Berlin is giving political backing to the French military intervention in Mali and investigating how it can help. The deployment of German combat troops is not an option.
Unlike its opposition to military intervention in Libya in March 2011, this time Berlin is not about to break ranks with its allies and partners. Germany backs France's decision to send intervention forces to Mali.
German Defence Minister Thomas de Maiziere said the federal government "was informed in advance of France's actions in Mali and gave it its full support." The German Foreign Minister Guido Westerwelle said the whole of Europe "has a common interest in Mali not becoming a safe haven and a stronghold for terrorists on Europe's doorstep."
Paris is acting within a UN Security Council resolution on assistance for Mali, whose territorial integrity has been challegenged by separatists as well as Islamist extremists.
The National Movement for the Liberation of Azawad (MNLA) has been fighting for an independent state for the Tuareg people in Mali and the group Ansar Dine is seeking to erect an Islamic state ruled by sharia law.
Germany is now mulling over how it can help its neighbor French in its military campaign against the Islamists in Mali. Westerwelle's spokesman Andreas Peschke says such support could take the form of "logistics, medical or humanitarian support".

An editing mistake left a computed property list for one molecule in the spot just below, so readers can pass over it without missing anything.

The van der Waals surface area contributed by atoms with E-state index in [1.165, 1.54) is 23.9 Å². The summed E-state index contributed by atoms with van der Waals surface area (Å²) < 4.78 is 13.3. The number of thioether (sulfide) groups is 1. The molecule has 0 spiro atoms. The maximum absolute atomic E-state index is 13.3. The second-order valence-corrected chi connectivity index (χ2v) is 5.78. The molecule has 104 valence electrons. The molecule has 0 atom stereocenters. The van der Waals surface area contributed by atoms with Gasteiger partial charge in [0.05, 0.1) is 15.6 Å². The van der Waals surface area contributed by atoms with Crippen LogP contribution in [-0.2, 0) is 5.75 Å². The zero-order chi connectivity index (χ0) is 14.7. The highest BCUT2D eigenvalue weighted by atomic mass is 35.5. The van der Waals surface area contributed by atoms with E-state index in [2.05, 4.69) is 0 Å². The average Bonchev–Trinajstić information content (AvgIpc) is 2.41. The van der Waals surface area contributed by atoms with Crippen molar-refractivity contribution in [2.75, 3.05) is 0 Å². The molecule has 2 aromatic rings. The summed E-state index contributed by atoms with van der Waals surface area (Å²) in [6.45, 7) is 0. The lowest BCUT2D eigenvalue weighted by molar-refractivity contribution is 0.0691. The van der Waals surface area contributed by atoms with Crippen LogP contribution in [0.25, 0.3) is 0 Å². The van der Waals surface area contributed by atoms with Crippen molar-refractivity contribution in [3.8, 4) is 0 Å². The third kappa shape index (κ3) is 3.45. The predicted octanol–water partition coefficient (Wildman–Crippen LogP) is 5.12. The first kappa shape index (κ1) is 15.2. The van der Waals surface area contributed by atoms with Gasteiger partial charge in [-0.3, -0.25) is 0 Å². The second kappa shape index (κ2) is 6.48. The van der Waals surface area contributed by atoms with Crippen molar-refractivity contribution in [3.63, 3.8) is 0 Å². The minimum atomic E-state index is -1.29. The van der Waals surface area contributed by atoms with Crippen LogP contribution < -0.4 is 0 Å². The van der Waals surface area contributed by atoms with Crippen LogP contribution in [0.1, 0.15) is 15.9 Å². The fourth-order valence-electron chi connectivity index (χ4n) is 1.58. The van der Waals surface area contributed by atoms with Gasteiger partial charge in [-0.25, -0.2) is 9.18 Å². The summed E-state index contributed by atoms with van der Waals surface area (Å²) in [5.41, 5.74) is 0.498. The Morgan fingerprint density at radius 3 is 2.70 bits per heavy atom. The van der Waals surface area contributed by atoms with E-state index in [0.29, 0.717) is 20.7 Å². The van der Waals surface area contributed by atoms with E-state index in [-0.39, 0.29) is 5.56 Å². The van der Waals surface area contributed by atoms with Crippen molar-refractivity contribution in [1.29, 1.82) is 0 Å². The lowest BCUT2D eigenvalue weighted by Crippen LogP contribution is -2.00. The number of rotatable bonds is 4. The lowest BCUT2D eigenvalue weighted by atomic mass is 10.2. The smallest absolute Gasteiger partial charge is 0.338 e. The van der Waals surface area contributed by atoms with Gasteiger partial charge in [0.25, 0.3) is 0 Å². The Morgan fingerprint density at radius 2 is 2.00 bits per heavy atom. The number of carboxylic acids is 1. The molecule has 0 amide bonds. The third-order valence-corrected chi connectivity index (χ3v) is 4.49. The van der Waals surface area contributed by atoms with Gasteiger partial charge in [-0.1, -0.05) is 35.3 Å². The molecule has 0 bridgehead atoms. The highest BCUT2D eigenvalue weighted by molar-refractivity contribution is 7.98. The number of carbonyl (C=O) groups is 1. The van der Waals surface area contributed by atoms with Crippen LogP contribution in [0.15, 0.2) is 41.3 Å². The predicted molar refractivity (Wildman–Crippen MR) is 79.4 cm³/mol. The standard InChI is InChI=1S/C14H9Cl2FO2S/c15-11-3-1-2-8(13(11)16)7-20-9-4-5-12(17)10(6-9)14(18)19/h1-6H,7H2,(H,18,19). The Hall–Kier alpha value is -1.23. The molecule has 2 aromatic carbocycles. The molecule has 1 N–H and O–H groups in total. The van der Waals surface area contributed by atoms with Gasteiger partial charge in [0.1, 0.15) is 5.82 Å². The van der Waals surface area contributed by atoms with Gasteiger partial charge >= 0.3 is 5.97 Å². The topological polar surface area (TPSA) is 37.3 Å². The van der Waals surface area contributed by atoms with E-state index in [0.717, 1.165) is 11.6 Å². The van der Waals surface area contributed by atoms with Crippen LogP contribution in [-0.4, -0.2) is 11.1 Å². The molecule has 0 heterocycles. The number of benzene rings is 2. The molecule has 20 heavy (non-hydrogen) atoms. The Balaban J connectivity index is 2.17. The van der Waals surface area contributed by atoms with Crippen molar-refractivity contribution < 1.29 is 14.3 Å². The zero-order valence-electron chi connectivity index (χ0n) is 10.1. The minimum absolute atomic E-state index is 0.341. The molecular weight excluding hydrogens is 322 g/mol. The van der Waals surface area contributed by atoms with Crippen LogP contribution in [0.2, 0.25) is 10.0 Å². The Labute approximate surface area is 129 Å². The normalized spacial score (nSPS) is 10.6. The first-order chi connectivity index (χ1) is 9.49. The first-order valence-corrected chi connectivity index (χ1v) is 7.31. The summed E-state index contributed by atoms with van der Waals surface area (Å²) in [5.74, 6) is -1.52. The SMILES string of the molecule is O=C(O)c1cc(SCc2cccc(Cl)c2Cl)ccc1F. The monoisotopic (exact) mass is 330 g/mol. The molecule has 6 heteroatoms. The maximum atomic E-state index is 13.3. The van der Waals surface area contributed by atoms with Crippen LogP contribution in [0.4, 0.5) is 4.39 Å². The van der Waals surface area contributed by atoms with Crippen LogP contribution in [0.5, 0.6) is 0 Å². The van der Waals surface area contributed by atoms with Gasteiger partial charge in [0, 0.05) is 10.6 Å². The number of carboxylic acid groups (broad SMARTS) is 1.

No German boots in Mali
There is little enthusiasm among German politicians for a German combat mission to Mali. In promising just logisitical or humanitariann aid, the centre-right German government can be confident of backing from the Social Democrats, the main German opposition party
Christian Democrat MP and foreign affairs expert, Andreas Schockenhoff, is one of the few German parliamentarians who will not rule a German combat mission. He says it might be necessary "to stop the emergence of a permament source of danger for Europe."
The German federal government is not sending troops to Mali because the European Union also believes that it would not be the right thing to do. France, acting on its own, was a different matter, according Chancellor Angela Merkel's spokesman Steffen Siebert.
France was intervening "because of its tradition, history, and relationship with this part of Africa," he said. "France already has troops stationed in Mali's neighboring countries," he added explaining that this was the reason why France had been called upon for help and not Germany.
Defence Minister de Maiziere added that France was the only nation capable of stopping the Islamist rebels and also take control of northern Mali. Meanwhile there is speculation in Berlin that President Alassana Outtara of Ivory Coast, who will be visiting the German capital on Wednesday, might make an appeal for German assistance in Mali.